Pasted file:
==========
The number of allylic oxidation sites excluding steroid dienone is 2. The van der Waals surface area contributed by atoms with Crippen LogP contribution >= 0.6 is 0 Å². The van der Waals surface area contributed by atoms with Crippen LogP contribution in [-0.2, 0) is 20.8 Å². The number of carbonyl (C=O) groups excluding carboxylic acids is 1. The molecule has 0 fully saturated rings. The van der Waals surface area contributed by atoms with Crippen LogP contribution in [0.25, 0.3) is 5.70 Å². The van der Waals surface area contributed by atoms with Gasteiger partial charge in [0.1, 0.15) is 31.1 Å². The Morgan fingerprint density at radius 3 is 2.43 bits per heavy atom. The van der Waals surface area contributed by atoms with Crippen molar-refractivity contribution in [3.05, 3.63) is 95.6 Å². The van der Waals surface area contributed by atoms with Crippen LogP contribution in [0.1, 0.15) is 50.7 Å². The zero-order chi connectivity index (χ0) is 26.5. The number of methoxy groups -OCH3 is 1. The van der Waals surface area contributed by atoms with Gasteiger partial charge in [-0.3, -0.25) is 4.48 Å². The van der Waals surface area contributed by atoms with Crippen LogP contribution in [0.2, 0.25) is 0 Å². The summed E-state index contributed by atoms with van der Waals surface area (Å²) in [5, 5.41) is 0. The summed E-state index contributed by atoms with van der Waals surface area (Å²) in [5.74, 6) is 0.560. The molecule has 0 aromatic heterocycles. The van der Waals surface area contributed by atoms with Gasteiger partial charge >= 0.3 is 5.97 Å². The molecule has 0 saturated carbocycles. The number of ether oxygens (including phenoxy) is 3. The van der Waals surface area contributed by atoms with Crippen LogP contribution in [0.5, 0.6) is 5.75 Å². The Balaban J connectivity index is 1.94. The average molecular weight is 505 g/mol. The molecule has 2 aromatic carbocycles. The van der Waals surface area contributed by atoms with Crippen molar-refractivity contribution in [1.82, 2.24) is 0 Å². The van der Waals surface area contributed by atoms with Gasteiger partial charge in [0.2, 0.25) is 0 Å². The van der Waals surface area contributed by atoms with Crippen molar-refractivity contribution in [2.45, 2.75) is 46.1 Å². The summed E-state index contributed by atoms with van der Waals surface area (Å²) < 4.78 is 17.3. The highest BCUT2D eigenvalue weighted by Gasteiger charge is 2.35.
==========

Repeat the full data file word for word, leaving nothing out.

The number of allylic oxidation sites excluding steroid dienone is 2. The van der Waals surface area contributed by atoms with Crippen LogP contribution >= 0.6 is 0 Å². The van der Waals surface area contributed by atoms with Crippen LogP contribution in [-0.2, 0) is 20.8 Å². The number of carbonyl (C=O) groups excluding carboxylic acids is 1. The molecule has 0 fully saturated rings. The van der Waals surface area contributed by atoms with Crippen LogP contribution in [0.25, 0.3) is 5.70 Å². The van der Waals surface area contributed by atoms with Gasteiger partial charge in [0.1, 0.15) is 31.1 Å². The Morgan fingerprint density at radius 3 is 2.43 bits per heavy atom. The van der Waals surface area contributed by atoms with Crippen molar-refractivity contribution in [3.05, 3.63) is 95.6 Å². The van der Waals surface area contributed by atoms with Crippen LogP contribution in [0.1, 0.15) is 50.7 Å². The zero-order chi connectivity index (χ0) is 26.5. The number of methoxy groups -OCH3 is 1. The van der Waals surface area contributed by atoms with Gasteiger partial charge in [-0.3, -0.25) is 4.48 Å². The van der Waals surface area contributed by atoms with Crippen LogP contribution in [0.2, 0.25) is 0 Å². The summed E-state index contributed by atoms with van der Waals surface area (Å²) in [5, 5.41) is 0. The summed E-state index contributed by atoms with van der Waals surface area (Å²) in [5.74, 6) is 0.560. The molecule has 0 aromatic heterocycles. The van der Waals surface area contributed by atoms with Gasteiger partial charge >= 0.3 is 5.97 Å². The molecule has 0 saturated carbocycles. The number of ether oxygens (including phenoxy) is 3. The van der Waals surface area contributed by atoms with Crippen LogP contribution in [0.5, 0.6) is 5.75 Å². The Balaban J connectivity index is 1.94. The average molecular weight is 505 g/mol. The molecule has 2 aromatic carbocycles. The van der Waals surface area contributed by atoms with Crippen molar-refractivity contribution in [1.82, 2.24) is 0 Å². The van der Waals surface area contributed by atoms with Gasteiger partial charge in [0.2, 0.25) is 0 Å². The van der Waals surface area contributed by atoms with Crippen molar-refractivity contribution in [2.45, 2.75) is 46.1 Å². The summed E-state index contributed by atoms with van der Waals surface area (Å²) < 4.78 is 17.3. The highest BCUT2D eigenvalue weighted by Gasteiger charge is 2.35.